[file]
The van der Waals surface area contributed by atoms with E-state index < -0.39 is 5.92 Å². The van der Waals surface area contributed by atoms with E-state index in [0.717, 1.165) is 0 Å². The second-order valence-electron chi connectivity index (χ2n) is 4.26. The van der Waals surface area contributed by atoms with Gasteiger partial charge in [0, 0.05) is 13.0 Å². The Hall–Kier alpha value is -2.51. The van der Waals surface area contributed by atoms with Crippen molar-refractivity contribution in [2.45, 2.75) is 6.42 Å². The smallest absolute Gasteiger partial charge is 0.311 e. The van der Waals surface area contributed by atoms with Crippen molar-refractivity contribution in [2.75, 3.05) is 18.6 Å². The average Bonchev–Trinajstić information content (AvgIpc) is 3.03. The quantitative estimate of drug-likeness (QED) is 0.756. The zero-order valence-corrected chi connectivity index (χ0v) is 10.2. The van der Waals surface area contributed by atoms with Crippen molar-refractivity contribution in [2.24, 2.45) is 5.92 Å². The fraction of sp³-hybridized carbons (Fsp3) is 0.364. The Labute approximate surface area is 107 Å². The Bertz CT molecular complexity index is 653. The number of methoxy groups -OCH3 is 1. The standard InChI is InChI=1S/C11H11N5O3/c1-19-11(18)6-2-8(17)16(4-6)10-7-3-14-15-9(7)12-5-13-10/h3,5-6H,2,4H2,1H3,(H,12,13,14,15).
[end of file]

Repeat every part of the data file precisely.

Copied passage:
The van der Waals surface area contributed by atoms with E-state index < -0.39 is 5.92 Å². The van der Waals surface area contributed by atoms with E-state index in [0.717, 1.165) is 0 Å². The second-order valence-electron chi connectivity index (χ2n) is 4.26. The van der Waals surface area contributed by atoms with Gasteiger partial charge in [0, 0.05) is 13.0 Å². The Hall–Kier alpha value is -2.51. The van der Waals surface area contributed by atoms with Crippen molar-refractivity contribution in [2.45, 2.75) is 6.42 Å². The smallest absolute Gasteiger partial charge is 0.311 e. The van der Waals surface area contributed by atoms with Crippen molar-refractivity contribution in [2.75, 3.05) is 18.6 Å². The average Bonchev–Trinajstić information content (AvgIpc) is 3.03. The quantitative estimate of drug-likeness (QED) is 0.756. The zero-order valence-corrected chi connectivity index (χ0v) is 10.2. The van der Waals surface area contributed by atoms with Crippen molar-refractivity contribution in [2.24, 2.45) is 5.92 Å². The fraction of sp³-hybridized carbons (Fsp3) is 0.364. The Labute approximate surface area is 107 Å². The Bertz CT molecular complexity index is 653. The number of methoxy groups -OCH3 is 1. The standard InChI is InChI=1S/C11H11N5O3/c1-19-11(18)6-2-8(17)16(4-6)10-7-3-14-15-9(7)12-5-13-10/h3,5-6H,2,4H2,1H3,(H,12,13,14,15).